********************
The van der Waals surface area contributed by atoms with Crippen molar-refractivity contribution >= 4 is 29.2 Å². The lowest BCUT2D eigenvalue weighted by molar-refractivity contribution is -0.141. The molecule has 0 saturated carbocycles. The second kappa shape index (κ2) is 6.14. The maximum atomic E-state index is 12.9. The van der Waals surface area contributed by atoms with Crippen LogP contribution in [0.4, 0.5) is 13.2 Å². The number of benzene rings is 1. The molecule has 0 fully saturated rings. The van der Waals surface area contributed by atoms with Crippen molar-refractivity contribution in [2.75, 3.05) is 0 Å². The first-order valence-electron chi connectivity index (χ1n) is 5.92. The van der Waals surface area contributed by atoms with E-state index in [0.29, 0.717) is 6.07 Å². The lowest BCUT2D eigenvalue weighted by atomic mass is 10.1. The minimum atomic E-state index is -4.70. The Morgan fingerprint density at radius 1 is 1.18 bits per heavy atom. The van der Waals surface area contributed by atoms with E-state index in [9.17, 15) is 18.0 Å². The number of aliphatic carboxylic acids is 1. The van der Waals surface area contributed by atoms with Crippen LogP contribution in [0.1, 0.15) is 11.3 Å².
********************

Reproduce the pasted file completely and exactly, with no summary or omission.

The van der Waals surface area contributed by atoms with Crippen molar-refractivity contribution >= 4 is 29.2 Å². The lowest BCUT2D eigenvalue weighted by molar-refractivity contribution is -0.141. The molecule has 0 saturated carbocycles. The second kappa shape index (κ2) is 6.14. The maximum atomic E-state index is 12.9. The van der Waals surface area contributed by atoms with Crippen LogP contribution in [0.4, 0.5) is 13.2 Å². The number of benzene rings is 1. The molecule has 0 fully saturated rings. The van der Waals surface area contributed by atoms with Crippen molar-refractivity contribution in [2.75, 3.05) is 0 Å². The first-order valence-electron chi connectivity index (χ1n) is 5.92. The van der Waals surface area contributed by atoms with E-state index in [0.29, 0.717) is 6.07 Å². The lowest BCUT2D eigenvalue weighted by atomic mass is 10.1. The minimum atomic E-state index is -4.70. The Morgan fingerprint density at radius 1 is 1.18 bits per heavy atom. The van der Waals surface area contributed by atoms with E-state index in [9.17, 15) is 18.0 Å². The number of aliphatic carboxylic acids is 1. The van der Waals surface area contributed by atoms with Crippen LogP contribution in [0.1, 0.15) is 11.3 Å².